Litigation – Oh My

After losing my brother to cancer, I’ve been offline for a while and on my return I’m going a bit off the normal subject to try and get back into the swing.

I read today that a Los Angeles man sued Krispy Kreme Company for falsely advertising the ingredients of blue berries and maple syrup in their doughnuts.  He is asking five million dollars.   It turns out they use those little fake blueberries and artificial maple flavoring, as I suspect, do most other doughnut makers.  I do know for sure that the instant blueberry muffin mixes use those same fake blueberries.  Dumb Question: Could this gentleman possibly have received five million dollars of damage from eating these already unhealthy doughnuts?  The amount of butter and sugar alone should be enough to stop anyone.

That’s not the real point though.  The real point is that I believe all the crazy litigation in the name of making money leads to less and less self-responsibility.  It leads to the goal of making one’s own problems someone else’s.

THE LAWYERS DON’T HELP.  A quick internet search on frivolous law suits will blow any working man’s mind.  In particular, I’m always entertained by the late night attorney’s advertisements asking if someone ever took this drug, or had this or that surgery.  If so call 1-800———.   I’m waiting for an advertisement that says “Have you been to a Doctor’s office this year?  If so call 1-800——— because you may be entitled to a lawsuit.”

WORSE YET, when someone is injured on public property, for example slips on ice, the city gets sued because some clod couldn’t be responsible for his own safety in walking.  Needless to say this leads to people intentionally falling and sustaining irreversible psychological damage to the point that they deserve no less than a few million dollars.

HOW ABOUT THIS?  How about making people responsible for their own choices?  In Japan they have very little crime, and probably not only because they don’t have guns.  What they have is incentive for families to teach self-responsibility.  This one simple example demonstrates the vast difference in Japan and the USA, and in my mind, displays part of the reason that we have so many people that don’t accept responsibility, but try to pass it off onto someone else.

In Japan, if you commit suicide by jumping in front of a Train, Rail Companies charge your family a fee.  Japan Rail in fact routinely charges families of suicide victims more than US $2 million, a financially devastating sum of money for most; although it is unclear whether any families can actually pay such a high bill.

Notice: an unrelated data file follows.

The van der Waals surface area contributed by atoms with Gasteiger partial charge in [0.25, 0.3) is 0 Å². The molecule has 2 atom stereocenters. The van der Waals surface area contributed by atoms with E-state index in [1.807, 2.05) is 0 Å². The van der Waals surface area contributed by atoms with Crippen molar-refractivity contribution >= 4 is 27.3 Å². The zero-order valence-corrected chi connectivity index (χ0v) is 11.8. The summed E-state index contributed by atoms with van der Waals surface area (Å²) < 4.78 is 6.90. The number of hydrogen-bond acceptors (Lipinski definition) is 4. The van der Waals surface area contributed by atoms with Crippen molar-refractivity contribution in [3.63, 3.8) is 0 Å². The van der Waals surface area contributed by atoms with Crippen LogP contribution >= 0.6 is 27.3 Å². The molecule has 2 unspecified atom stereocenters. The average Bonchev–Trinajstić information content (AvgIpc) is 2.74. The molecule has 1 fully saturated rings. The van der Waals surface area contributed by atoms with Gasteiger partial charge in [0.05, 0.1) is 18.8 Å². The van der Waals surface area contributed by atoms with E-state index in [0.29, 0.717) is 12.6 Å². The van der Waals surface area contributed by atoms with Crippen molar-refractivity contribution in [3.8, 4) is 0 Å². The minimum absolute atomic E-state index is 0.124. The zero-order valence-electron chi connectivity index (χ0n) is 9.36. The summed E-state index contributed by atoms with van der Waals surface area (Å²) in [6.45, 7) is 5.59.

The purpose is to reinforce how the suicide victim should not have created a burden for others and to reinforce the legitimacy of the shared cultural space of the commute.

Taken from:

YES, this is true and can be verified via many sources.

Why is this interesting?  My guess is that in the U.S., the family would be suing the local train or subway company for not creating barriers to stop someone from harming him/herself.  The family and some hungry attorney would see it as an opportunity to extract money from what they perceive to be a source of unlimited funds, rather than feel they should pay for the burden they created on society, and those whose lives were disrupted by their family member.

Imagine if our society encouraged each of us to teach our family members that they must be responsible for their own actions.  Perhaps then we would see less frivolous litigation.  In the end, when a company loses a multi-million dollar lawsuit, costs go up, more regulations are created, and more opportunities for lawsuits exist.  Is this really an efficient way to run a society?



Have you ever had a friend tell you they are proud of you, or tell you that you should be proud of yourself or your accomplishments?  On the few occasions it’s occurred with me it always throws me off.  It seems like something a parent should say to a child, or something you should say to someone that you feel may have low self-esteem.  Tell them you’re proud of them―make them feel good.

This happened to me recently and I really had to think about what they were saying because my first response was something like this.  “What the hell do you mean you’re proud of me?  You think I need a compliment or something?”

Sometimes I have to point my finger at myself and realize it’s me that has the problem.  Why should I be the only one that’s proud of my accomplishments?  It may go much deeper.  I think being proud, or having pride is an odd concept that gets intermingled with self-esteem.  Often those who appear the proudest of themselves are using it as a cover for their own low self-esteem.

So how does one find healthy pride?  Not being an expert on this I have concluded that healthy pride has more to do with self-honesty than anything else.  Few of us are capable of carrying out a self-assessment in an honest manner.  Not because we don’t want to, but because we can only use the tools we have and those include all the self-protective mechanisms we’ve spent years working on.